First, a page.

Belle Auguri

Family, food, travel, and celebrating la vita bella!

Not qualified to give advice…

A friend’s mom recently asked me to write a couple paragraphs of advice for new parents for a book for my friend who is having her first child.  While I was happy to contribute, I don’t feel at all qualified to provide anyone advice.  I still feel like I have no idea what I’m doing most of the time!

The following was what I finally managed to come up with.  Inappropriate? Of course.  I didn’t want to just say the same old things.  Hopefully it helps her though or at least provides a laugh.  (I think she’s just as quirky as I am, or at least was in high school.)  I figured I’d share it here because I haven’t gotten to blog recently as we’ve been traveling (thanks Delta) and LB was quite sick for a week (thanks 2 docs who prescribed Z pack which is now ineffective against almost everything).

Advice for New Parents

I won’t give you the traditional advice, because you can just Google that and likely already have!  What I want to share with you is something that has gotten me through many long sleepless nights and sometimes crazy daytime behavior that is mystifying to anyone but a toddler.  Babies are just small, drunk people.

Toddlers stumble around, are constantly changing their minds, love everyone but get frustrated incredibly easily.  They don’t know what they want, and you’ll often have to convince them to drink some water or lay down and rest.  You also can’t understand a thing they are saying.  But just like your college friends, you’ll step up and do what you can to help them feel better/keep them safe.  Unlike your friends (hopefully), they’ll pull this shit on you every day for a year (or 2 or 3).  But they’re so cute when they’re happy that you’ll forget the hard times.  And when they’re being crazy, just think “this too shall pass”.

Newborns have it worse.  What is it like to be born?  It’s probably similar to recovering from the worst hangover.  The lights are too bright, everyone is talking too loudly, the room is too cold, and they have no idea where they are or how they got there.  Plus, they’re hungry but eating makes them spit up.  The best thing to do is help them sleep it off.  Treat the first three months as a “fourth trimester” and then they’ll really be ready to tackle the world!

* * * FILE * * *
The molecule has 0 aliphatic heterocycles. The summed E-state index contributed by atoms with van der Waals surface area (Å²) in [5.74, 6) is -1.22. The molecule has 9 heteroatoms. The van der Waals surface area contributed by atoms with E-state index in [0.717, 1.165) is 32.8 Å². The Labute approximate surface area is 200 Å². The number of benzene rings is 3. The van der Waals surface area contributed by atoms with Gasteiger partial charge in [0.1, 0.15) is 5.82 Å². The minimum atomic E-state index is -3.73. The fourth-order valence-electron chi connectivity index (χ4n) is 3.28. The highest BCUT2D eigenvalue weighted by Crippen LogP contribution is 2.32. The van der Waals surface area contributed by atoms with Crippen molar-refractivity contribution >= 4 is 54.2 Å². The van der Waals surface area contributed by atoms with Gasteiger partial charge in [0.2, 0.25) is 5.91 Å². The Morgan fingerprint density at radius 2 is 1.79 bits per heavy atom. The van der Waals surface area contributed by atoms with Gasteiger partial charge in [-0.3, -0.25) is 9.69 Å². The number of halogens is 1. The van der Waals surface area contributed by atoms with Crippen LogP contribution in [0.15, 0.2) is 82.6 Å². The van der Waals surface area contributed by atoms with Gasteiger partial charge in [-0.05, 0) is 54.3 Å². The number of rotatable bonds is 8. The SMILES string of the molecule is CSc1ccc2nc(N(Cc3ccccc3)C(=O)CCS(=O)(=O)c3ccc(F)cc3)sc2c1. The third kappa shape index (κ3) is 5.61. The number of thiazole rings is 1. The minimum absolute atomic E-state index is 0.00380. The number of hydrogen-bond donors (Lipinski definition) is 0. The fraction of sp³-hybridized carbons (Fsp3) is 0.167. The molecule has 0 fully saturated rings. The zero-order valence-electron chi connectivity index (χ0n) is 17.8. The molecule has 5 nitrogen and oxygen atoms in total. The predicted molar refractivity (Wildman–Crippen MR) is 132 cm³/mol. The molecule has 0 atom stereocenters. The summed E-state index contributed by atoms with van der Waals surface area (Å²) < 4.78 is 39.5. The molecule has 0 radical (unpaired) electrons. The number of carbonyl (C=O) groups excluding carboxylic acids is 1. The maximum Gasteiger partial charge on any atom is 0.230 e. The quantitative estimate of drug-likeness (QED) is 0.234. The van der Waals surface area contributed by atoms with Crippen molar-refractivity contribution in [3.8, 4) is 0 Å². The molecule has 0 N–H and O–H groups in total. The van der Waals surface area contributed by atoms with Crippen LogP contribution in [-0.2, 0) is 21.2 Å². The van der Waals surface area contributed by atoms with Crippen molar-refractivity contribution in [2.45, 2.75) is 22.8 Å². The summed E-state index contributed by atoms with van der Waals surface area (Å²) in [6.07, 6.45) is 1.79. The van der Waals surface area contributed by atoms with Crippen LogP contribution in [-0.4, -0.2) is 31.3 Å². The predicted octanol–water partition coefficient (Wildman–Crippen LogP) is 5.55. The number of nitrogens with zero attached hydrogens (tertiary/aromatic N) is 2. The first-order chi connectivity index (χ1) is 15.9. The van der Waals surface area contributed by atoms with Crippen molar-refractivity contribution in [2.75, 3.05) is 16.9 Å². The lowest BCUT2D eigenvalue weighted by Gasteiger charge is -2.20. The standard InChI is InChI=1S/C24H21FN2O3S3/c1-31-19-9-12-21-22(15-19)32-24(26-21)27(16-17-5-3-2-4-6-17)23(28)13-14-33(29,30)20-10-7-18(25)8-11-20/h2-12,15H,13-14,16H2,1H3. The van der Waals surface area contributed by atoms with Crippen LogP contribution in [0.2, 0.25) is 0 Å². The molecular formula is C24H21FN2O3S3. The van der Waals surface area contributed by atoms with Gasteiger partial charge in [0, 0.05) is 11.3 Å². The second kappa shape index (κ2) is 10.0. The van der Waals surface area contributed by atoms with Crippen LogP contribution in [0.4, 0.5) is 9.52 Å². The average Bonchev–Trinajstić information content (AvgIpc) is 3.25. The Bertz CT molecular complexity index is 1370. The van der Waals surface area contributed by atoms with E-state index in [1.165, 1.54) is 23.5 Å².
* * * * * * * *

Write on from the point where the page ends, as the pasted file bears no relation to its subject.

File Aug 15, 4 25 02 PM.jpeg
LB’s best newborn “hungover” face.

My Favorite Pinterest Recipes

As anyone who has ever used Pinterest to find recipes can tell you, there are some great recipes and there are a lot of losers!  This post is dedicated to the winners.

Before LB was born, I made a special board full of recipes that we had made several times, that always turned out well, and that were easy enough I could make them while tending to the baby.  Once I went back to work, we continued to make these recipes all throughout the spring semester, only taking a break once summer started!

You see, we like to cook a variety of things (no “pizza night” for us).  So even though I made a list of about thirty recipes, it still felt like we were being super repetitive.  I did have the great idea to make a summary shopping list with the ingredients for each recipe that we don’t usually keep on hand (or that we might run out of easily like eggs).  Each week it used to take me an hour to draw up a grocery list but with this summary I could do it in five minutes.  Plus I would place a magnet on each recipe we planned to make that week, so that I wouldn’t forget (#newmombrain).  Here’s what my list looked like: summary ingredients list.

I hope you enjoy these recipes!  Next up, I’ll have to write a post dedicated to special recipes that might take longer but are totally worth it.


Dinner Recipes


Getting my life in order

I want to make some long-term changes before the fall semester begins, and the craziness that is the school year happens all over again.  I don’t want to spend 9 months counting down to summer, just to find that I am still incredibly stressed out.  I want to enjoy the now!

On the advice of a stranger (one with extensive training, but a stranger nonetheless), I’ve decided to cut back.  I’ve known for months that I’ve needed to, and PB has also been prodding me.  Hell, my own mother has been hounding me for years that I do too much and I just need to slow down.  And yet, it felt different coming from a stranger.  Like, if she came to this same conclusion, then man, I really need to make a change.  Ridiculous, I know, but I guess it’s what I had to hear (for the third time, from a stranger).